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Schulich Law Professors Olabisi Akinkugbe and Colin Jackson present research at Purdy Crawford Emerging Business Law Scholars Workshop
If business law was ever understood to be a specialized and esoteric subject, of interest to only a few students and academics with “Bay Street” orientations, that perception was displaced at the Purdy Crawford Emerging Business Law Scholars Workshop. The sessions, which were held at the Weldon Law Building on Oct. 19 and 20, featured about 20 up-and-coming business law scholars from across Canada, with 20 senior scholars as commentators.
The papers presented ranged from such topics as the influence of the media on our public narrative about environmental consequences of business transactions to the development of a uniquely Canadian corporate law to the ways we understand the moral underpinnings of employment law.
Professor Kim Brooks, the law school’s Purdy Crawford Chair in Business Law, organized the workshop. Among the presenters were Schulich Law Professors Colin Jackson, Olabisi Akinkugbe, and Jamie Baxter.
“They each presented interesting work—one on the importance of access to justice in tax law, one on settlement of disputes in African trade agreements, and one on thinking about governance in the Indigenous leadership context,” says Brooks. Jackson spoke about “Readability in Canadian Tax Law,” Akinkugbe discussed “The Prospects of the Dispute Settlement Mechanism under the African Continental Free Trade Agreement: A Critical Overview,” and Baxter explored “Property Law and Business Law: Thinking Together About Governance.”
Senior scholar commentators included Schulich Law Professor Sara Seck and former faculty members Geoffrey Loomer (University of Victoria) and Mohamed Khimji (Queen’s University). Former Schulich Fellow Tamar Meshel (University of Alberta) was an emerging scholar presenter.
We asked Jackson and Akinkugbe a few questions about their research.
What was the main point in your presentation and why do you think it’s important?
Colin Jackson: I presented some work-in-progress that applies standard methods of measuring readability to a few different parts of the Canadian tax system. It’s part of a project I started because it’s important for people to be able to understand and engage with the legal systems that affect them. A readability analysis doesn’t tell us the whole story around the accessibility of the law, but it can give us a rough idea about a piece of this topic.
Olabisi Akinkugbe: I presented an aspect of my new research that is mainly a critical preliminary assessment of the new continental free trade agreement in Africa. I focused on the dispute settlement mechanism of the agreement. My main argument is that, while African states who sign the agreement have a significant advantage from co-operating at the continental level, they must focus on how the new trade agreement will operate in relation to many other regional trade agreements and regional courts on the continent.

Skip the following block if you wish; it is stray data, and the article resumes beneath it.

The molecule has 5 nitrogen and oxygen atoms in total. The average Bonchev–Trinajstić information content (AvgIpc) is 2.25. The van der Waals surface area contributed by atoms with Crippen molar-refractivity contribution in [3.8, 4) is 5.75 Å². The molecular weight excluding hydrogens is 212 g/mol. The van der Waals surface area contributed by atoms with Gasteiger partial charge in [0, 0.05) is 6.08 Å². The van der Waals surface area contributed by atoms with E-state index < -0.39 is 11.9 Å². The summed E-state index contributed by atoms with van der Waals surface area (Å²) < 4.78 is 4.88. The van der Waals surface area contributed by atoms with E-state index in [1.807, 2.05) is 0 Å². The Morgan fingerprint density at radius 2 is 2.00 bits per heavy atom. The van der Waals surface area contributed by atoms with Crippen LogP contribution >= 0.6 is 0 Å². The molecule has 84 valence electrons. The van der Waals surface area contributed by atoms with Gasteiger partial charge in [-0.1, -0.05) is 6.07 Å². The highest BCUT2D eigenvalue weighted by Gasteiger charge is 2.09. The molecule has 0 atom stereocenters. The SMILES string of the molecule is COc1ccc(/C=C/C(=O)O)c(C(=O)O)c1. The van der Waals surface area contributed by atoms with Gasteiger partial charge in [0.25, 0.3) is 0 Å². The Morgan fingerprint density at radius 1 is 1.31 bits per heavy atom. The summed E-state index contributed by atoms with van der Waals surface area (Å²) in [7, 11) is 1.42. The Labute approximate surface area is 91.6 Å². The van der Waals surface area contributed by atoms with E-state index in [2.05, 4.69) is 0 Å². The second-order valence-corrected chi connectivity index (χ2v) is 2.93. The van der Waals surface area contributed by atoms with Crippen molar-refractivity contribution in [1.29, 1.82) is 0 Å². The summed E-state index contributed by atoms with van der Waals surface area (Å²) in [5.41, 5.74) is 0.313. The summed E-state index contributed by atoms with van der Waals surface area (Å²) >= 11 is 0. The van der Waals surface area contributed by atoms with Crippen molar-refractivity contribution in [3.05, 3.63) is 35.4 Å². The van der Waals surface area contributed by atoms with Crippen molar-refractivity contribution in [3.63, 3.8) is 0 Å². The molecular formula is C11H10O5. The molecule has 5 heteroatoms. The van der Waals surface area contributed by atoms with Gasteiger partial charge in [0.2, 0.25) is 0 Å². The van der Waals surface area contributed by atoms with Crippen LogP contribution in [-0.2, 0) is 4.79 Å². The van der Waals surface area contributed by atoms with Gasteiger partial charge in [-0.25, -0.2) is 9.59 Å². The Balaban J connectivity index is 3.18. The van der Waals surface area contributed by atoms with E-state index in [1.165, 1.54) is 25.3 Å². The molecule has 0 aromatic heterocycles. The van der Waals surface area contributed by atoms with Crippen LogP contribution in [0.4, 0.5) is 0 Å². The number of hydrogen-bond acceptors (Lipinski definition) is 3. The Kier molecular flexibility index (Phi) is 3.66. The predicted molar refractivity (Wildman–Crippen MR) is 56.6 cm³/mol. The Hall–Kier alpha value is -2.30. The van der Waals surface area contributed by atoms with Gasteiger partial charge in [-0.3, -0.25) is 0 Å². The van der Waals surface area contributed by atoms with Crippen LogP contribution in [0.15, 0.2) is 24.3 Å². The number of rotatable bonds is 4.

What did you take away from the workshop that surprised you or that you thought was particularly engaging?
CJ: There was so much! The best take-away for me was how much interesting research is going on in Canada, in a variety of areas, with a variety of approaches and methodologies.
OA: I appreciated the “safe” environment where people felt free to be vulnerable with their ideas, knowing they will be better off because of the feedback that was built into the organization of the conference. I also appreciated that I gained more academic friends who don’t necessarily work in my research area.
If you could tell our law students one thing about business law scholarship, what would it be?
CJ: There’s room for you (yes, you!) to make a contribution here. Our students are sharp and curious and have great ideas, and I love to see them develop those ideas and put them out there in the form of scholarship.
OA: Business law is more fluid than it has ever been. Advancements in technology mean that traditional ideas about the field are being challenged in new and exciting ways. Yet business law is a broad field of scholarship with different subject areas. While it is not possible for a student to take all such courses, attending future seminars at the law school, despite your interest, may be one way to keep abreast of these developments. It was nice to see some of our students attending the workshop.
What’s most valuable about presenting your work in this kind of forum?
CJ: I got some great engagement with my research and helpful feedback. But the best part of an event like this is getting to interact with such an excellent group of colleagues from across the country.
OA: I benefited from the opportunity to receive useful feedback from another scholar who read the draft of my work that will help me think about improving the paper. The opportunity to receive good questions and comments from scholars who don’t undertake my kind of research but are interested in it was also refreshing.
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